Treatment Options for Pancreatic Cancer

Our team raises the standards of care and treatment for patients with pancreatic cancer. We treat a high volume of pancreatic cancer patients, and our surgeons perform more than 100 pancreatic cancer surgeries each year. All pancreatic surgical operations are available at our center, including the full range of minimally invasive (laparoscopic or robotic) surgeries such as the robotic Whipple.

With the results of your diagnostic tests and assigned cancer stage, our specialists from both Dana-Farber and Brigham and Women’s — including medical oncologists, radiation oncologists and surgical oncologists — will work closely together to develop a personalized treatment plan that works best for your cancer. We will ensure coordinated care, carefully monitoring and treating your cancer as well as helping to provide relief for your symptoms.

We want you to feel like you are an active participant in your care. Please talk to your care team about your treatment goals. Learn treatment-related questions to ask during your healthcare appointments. Our team works at the Dana-Farber and Brigham campuses in Boston, as well as locations in the surrounding community, and your appointments may be at any of these locations. Any surgery that is needed will be on the Brigham campus, and most radiation is done at the Brigham, as well.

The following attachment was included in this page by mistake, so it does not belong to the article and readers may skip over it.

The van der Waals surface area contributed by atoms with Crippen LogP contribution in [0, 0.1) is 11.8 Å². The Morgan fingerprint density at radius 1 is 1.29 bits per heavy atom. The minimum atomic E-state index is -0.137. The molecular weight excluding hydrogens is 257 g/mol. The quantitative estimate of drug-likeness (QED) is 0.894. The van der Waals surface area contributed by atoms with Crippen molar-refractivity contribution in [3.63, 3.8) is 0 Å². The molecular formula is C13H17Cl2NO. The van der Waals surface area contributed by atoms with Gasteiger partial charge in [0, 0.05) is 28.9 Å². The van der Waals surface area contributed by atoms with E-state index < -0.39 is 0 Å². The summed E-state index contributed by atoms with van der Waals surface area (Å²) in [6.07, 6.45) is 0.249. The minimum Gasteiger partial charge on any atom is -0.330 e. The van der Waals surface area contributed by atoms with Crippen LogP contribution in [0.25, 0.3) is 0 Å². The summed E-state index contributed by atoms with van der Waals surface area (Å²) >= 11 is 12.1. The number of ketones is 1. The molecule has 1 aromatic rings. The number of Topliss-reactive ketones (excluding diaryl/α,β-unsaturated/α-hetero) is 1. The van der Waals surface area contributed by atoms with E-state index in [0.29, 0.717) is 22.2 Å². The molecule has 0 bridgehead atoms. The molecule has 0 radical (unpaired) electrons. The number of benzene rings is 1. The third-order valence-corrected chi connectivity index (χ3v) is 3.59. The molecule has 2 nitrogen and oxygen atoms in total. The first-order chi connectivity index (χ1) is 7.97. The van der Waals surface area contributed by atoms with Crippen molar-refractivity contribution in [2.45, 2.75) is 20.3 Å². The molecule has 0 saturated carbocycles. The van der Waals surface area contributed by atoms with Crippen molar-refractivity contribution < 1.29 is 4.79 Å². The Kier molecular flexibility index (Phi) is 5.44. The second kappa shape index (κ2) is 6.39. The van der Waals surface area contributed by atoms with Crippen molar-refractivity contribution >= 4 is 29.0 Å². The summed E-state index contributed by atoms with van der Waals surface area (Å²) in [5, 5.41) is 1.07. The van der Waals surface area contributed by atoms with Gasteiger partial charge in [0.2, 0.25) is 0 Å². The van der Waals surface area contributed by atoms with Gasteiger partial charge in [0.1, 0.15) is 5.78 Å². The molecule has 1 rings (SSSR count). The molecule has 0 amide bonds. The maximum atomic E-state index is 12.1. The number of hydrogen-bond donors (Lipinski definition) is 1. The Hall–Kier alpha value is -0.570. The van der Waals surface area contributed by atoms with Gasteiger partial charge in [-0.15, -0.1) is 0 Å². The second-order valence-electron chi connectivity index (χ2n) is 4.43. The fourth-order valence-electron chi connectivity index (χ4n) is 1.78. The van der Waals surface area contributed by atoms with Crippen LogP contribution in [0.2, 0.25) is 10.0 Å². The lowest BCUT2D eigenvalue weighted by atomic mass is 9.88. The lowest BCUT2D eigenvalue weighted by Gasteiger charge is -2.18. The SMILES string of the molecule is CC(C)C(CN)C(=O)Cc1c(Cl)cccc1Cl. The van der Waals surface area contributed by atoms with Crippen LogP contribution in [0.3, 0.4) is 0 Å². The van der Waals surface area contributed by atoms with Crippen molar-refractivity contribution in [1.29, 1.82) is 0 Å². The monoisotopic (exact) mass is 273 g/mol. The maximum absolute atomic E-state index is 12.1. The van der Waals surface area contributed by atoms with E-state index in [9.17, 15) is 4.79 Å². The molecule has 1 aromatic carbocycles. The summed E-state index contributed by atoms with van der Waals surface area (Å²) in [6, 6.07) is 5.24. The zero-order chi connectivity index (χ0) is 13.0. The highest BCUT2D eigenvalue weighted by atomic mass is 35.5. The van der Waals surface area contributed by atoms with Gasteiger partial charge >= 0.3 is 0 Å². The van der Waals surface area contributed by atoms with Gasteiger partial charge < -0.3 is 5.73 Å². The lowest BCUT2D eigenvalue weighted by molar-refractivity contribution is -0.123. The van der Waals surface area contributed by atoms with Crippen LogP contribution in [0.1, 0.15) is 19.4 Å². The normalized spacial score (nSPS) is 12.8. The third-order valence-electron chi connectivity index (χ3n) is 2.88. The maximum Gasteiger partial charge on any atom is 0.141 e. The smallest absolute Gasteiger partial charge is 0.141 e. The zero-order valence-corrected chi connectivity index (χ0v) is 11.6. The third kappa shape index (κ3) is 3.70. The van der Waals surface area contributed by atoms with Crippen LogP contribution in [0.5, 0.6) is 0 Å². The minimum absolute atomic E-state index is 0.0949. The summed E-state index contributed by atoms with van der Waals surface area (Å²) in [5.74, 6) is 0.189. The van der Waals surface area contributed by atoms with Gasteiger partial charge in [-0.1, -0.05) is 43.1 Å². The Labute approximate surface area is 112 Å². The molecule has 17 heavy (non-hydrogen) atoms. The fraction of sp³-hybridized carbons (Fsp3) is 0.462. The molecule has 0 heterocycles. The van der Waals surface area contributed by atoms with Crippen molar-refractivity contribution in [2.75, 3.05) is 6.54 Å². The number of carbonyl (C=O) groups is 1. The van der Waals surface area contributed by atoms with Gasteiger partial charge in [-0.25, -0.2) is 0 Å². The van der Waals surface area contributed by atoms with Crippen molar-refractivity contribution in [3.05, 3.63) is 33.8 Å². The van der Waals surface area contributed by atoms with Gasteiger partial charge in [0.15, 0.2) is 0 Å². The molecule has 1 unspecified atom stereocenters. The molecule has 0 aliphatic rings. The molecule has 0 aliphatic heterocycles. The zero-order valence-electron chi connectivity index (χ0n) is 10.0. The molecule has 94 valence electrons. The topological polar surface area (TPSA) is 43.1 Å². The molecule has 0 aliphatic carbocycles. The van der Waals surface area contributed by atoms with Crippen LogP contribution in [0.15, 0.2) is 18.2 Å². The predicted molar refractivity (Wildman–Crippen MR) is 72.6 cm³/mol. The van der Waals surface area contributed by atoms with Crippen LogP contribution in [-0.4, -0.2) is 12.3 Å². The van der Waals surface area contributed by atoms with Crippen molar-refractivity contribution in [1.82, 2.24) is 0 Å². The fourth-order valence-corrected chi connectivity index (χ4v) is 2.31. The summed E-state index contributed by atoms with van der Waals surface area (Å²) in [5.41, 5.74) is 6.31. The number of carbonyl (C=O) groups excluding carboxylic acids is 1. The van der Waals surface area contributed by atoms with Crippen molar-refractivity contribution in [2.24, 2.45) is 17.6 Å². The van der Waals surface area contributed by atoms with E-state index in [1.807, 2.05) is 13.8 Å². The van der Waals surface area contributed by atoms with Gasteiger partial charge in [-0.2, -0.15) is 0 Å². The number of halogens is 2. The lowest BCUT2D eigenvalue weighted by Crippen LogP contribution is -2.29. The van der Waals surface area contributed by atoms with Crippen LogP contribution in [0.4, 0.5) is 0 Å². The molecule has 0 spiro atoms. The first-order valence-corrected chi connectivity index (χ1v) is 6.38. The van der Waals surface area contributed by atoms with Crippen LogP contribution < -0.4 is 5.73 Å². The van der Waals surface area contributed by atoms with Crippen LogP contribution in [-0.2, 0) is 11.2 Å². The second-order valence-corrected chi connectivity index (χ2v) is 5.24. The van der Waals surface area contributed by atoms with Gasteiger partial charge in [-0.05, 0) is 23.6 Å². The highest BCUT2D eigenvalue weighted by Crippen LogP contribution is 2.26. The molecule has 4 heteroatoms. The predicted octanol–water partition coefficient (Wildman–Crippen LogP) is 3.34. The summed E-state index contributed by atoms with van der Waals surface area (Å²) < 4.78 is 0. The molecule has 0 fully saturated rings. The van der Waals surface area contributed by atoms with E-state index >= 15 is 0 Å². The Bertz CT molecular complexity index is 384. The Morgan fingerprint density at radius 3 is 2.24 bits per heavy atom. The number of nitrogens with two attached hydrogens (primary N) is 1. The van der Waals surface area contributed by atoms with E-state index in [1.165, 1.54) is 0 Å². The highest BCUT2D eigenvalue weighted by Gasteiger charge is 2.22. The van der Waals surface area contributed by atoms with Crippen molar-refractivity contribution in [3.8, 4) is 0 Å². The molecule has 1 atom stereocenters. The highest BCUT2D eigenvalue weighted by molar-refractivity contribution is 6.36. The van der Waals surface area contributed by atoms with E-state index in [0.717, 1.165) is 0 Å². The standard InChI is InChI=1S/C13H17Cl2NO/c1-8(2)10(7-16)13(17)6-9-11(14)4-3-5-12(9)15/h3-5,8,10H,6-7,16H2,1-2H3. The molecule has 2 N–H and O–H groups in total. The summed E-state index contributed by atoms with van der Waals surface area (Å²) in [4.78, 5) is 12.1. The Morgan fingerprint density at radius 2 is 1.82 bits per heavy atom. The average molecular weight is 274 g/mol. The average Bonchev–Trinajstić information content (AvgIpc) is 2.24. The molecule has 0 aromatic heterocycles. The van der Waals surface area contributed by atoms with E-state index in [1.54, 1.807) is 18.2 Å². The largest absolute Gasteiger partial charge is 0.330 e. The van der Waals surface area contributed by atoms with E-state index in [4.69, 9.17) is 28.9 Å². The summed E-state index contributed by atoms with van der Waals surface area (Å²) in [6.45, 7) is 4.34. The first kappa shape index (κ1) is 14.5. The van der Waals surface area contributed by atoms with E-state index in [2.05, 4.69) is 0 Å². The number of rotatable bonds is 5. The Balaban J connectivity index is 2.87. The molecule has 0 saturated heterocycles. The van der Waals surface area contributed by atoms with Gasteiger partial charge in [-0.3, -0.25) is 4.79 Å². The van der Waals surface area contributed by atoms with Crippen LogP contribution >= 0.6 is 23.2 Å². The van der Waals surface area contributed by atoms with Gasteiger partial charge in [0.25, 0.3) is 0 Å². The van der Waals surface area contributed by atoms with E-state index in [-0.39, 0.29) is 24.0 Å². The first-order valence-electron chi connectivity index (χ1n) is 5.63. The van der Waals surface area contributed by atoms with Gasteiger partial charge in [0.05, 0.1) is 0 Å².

Treatment options and the length of treatment vary from patient to patient. Treatment commonly involves surgery and chemotherapy, with or without radiation. A patient with Stage 1 or Stage 2 pancreatic cancer may experience a treatment sequence such as four months of chemotherapy followed by surgery a month later and then two more months of chemotherapy.

Non-Surgical Treatment Options

If you are not eligible for surgery, our team will work with you on non-surgical treatment options, such as chemotherapy, radiation therapy and clinical trials, in addition to treatments for any symptoms you may have. Your care team will work to control the spread of your cancer and manage your symptoms.

Surgical Treatment Options

Surgery, in combination with chemotherapy, provides the best chance at curing pancreatic tumors. Although approximately 20 percent of pancreatic cancer patients may be eligible for surgery upon initial diagnosis, many more patients may become eligible after undergoing chemotherapy.

Learn more about pancreatic cancer surgery.

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